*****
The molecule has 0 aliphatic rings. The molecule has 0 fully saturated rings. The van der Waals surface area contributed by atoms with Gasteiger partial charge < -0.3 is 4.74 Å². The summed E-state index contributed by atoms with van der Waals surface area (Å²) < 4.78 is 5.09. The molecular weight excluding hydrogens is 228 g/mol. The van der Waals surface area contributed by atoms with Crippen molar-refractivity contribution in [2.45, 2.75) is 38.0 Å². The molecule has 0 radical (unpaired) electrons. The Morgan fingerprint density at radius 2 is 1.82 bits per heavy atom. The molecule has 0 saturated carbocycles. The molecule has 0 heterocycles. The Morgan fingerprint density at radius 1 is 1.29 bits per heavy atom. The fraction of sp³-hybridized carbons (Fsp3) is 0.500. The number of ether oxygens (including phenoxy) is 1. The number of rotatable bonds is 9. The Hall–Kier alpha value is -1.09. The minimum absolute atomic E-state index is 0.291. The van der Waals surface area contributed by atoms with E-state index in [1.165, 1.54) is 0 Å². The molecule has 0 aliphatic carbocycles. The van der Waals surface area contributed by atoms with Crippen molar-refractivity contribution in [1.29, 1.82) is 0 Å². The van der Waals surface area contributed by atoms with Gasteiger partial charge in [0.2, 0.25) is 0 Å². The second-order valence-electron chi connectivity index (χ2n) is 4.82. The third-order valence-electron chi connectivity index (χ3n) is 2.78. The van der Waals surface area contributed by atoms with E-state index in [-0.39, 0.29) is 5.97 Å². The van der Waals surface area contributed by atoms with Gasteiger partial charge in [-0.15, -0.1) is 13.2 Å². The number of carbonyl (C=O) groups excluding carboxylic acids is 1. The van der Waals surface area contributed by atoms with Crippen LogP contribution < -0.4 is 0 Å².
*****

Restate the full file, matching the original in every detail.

The molecule has 0 aliphatic rings. The molecule has 0 fully saturated rings. The van der Waals surface area contributed by atoms with Gasteiger partial charge < -0.3 is 4.74 Å². The summed E-state index contributed by atoms with van der Waals surface area (Å²) < 4.78 is 5.09. The molecular weight excluding hydrogens is 228 g/mol. The van der Waals surface area contributed by atoms with Crippen molar-refractivity contribution in [2.45, 2.75) is 38.0 Å². The molecule has 0 radical (unpaired) electrons. The Morgan fingerprint density at radius 2 is 1.82 bits per heavy atom. The molecule has 0 saturated carbocycles. The molecule has 0 heterocycles. The Morgan fingerprint density at radius 1 is 1.29 bits per heavy atom. The fraction of sp³-hybridized carbons (Fsp3) is 0.500. The number of ether oxygens (including phenoxy) is 1. The number of rotatable bonds is 9. The Hall–Kier alpha value is -1.09. The minimum absolute atomic E-state index is 0.291. The van der Waals surface area contributed by atoms with E-state index in [1.165, 1.54) is 0 Å². The molecule has 0 aliphatic carbocycles. The van der Waals surface area contributed by atoms with Crippen molar-refractivity contribution in [1.29, 1.82) is 0 Å². The van der Waals surface area contributed by atoms with Gasteiger partial charge in [0.2, 0.25) is 0 Å². The second-order valence-electron chi connectivity index (χ2n) is 4.82. The third-order valence-electron chi connectivity index (χ3n) is 2.78. The van der Waals surface area contributed by atoms with E-state index in [-0.39, 0.29) is 5.97 Å². The van der Waals surface area contributed by atoms with Gasteiger partial charge in [-0.15, -0.1) is 13.2 Å². The number of carbonyl (C=O) groups excluding carboxylic acids is 1. The van der Waals surface area contributed by atoms with Crippen LogP contribution < -0.4 is 0 Å².